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I'm working through a Complex Analysis text and am working through the Residue chapter. I am not sure if I am approaching this question correctly.

$$ \int_\gamma \frac{1}{(z-1)^2(z^2+1)}$$

Such that $\gamma$ is a circle of radius of 2 centered at 0. Traversed counter clockwise.

My approach was as follows:

I know that there are poles at $z=1,i,-i$ where $1$ is of order $2$.

First I found the residues at the poles as follows:

$$\operatorname{Res} _{z=1} :\lim_{z\rightarrow 1} \frac{d}{dz} \frac{(z-1)^2}{(z-1)^2(z^2+1)}$$ $$\lim_{z\rightarrow 1} \frac{d}{dz} \frac{1}{(z^2+1)}$$ $$\lim_{z\rightarrow 1} -\frac{2z}{(z^2+1)^2}$$ $$ = -1/2$$

$$\operatorname{Res} _{z=i} :\lim_{z\rightarrow i} \frac{1}{(z-1)^2}$$ $$ = \frac{1}{(i-1)^2}$$

$$\operatorname{Res} _{z=-i} :\lim_{z\rightarrow -i} \frac{1}{(z-1)^2}$$ $$ = \frac{1}{(-i-1)^2}$$

Therefore the integral is $2\pi i$*sum of the Residues.

$$= 2\pi i(\frac{1}{(i-1)^2} - \frac{1}{2} + \frac{1}{(-i-1)^2})$$

Thank you for any guidance. The repeated root is really where I'm wondering if it makes a difference.

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  • $\begingroup$ There is also a pole at $z=-i$ $\endgroup$ – Seth Nov 29 '18 at 0:48
  • $\begingroup$ You forgot the pole $-i$. $\endgroup$ – Bernard Nov 29 '18 at 0:49
  • $\begingroup$ I'm pretty sure the only difference when you have a double pole is that if you are using the differentiation formula for residues you have to differentiate twice $\endgroup$ – Seth Nov 29 '18 at 0:56
  • $\begingroup$ I think you have accidentally asked this question twice $\endgroup$ – Seth Nov 29 '18 at 0:57
  • $\begingroup$ Woops! I think my internet must've done that. Okay I see where the pole comes from. I checked back with the formula. Wouldn't it be differentiate it once? I'll give it a try and edit the post with my answer. $\endgroup$ – Safder Nov 29 '18 at 1:21
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The residue at $1$ is computed correctly. The residues at $\pm i$ are a bit off. E.g.

$$ \operatorname{Res}_i(f) =\lim_{z \to i} (z - i)f(z) = \lim_{z \to i} \frac{z - i}{(z - 1)^2(z^2 + 1)} = \lim_{z \to i}\frac{1}{(z-1)^2(z + i)} $$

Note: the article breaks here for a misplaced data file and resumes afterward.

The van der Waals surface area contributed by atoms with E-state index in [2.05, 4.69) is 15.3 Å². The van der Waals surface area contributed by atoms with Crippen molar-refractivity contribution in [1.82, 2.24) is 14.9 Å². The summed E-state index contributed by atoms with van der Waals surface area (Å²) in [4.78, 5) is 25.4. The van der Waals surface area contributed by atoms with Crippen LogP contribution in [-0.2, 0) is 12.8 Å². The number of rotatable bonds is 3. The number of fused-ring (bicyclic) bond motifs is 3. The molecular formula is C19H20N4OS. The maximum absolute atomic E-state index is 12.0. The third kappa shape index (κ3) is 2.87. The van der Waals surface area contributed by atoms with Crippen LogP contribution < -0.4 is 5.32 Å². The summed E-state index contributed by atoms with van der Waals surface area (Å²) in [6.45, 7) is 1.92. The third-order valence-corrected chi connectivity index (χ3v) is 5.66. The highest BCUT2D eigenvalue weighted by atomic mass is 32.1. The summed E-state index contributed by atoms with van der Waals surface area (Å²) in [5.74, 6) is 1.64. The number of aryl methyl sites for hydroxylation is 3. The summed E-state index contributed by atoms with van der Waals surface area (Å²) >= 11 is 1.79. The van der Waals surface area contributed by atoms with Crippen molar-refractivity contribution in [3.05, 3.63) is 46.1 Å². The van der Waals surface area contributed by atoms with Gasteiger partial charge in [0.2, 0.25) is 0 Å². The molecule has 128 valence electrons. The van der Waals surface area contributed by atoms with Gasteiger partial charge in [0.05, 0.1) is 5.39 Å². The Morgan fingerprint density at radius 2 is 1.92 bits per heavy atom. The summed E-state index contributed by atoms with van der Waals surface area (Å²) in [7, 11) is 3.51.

This should simplify to $\frac14$. The residue at $-i$ is also $\frac14$ so the sum of residues is

$$ \underbrace{-\frac12}_{z = 0} + \underbrace{\frac14}_{z = i} + \underbrace{\frac14}_{z = -i} = 0. $$

Alternatively, you can look at the question as

$$ \int_\gamma f = -\int_{- \gamma} f $$

where now we are integrating clockwise. Going clockwise around 0 is the same as going counterclockwise around $\infty$. Since all the poles in $\mathbb{C}$ are contained in $\{|z| < 2\}$, on $\{|z| > 2\}$ we only have the pole at infinity. See Residue at infinity (Wikipedia). So

$$ -\int_{- \gamma} f = -2\pi i\operatorname{Res}_{\infty} (f) = 2\pi i\operatorname{Res}_{0} \left( \frac{1}{z^2} f\left( \frac1z \right) \right). $$

and

$$ \operatorname{Res}_{0} \left[ \frac{1}{z^2} \frac{1}{\left( \frac1z - 1 \right)^2\left( \frac1{z^2} + 1 \right)} \right] = \operatorname{Res}_{0} \left[ \frac{z^2}{\left( 1 - z \right)^2\left( 1 + z^2 \right)} \right] = 0. $$

As you can see, using the residue at infinity saves you some computation. It's not going to make every computation easier, but it is still worth being aware of.

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  • $\begingroup$ What is $Res_0$? Is it just the residue? Also, what are the conditions for when I can use residue at infinity. Thank you $\endgroup$ – Safder Nov 29 '18 at 4:43
  • $\begingroup$ @Safder Yes, the residue of $f$ at $\infty$ is the same as the residue of $-\frac{1}{z^2}f(1/z)$ at $0$. You can use this whenever you have a function that is holomorphic for large values of $z$. I.e. for $|z| > R$ for some $R$. See the Wikipedia entry. Also see math.stackexchange.com/q/571510 or math.usm.edu/schroeder/slides/comp_var/18_residue_theorem.pdf or whatever other source you can dig up if you want more information. $\endgroup$ – Trevor Gunn Nov 29 '18 at 5:09

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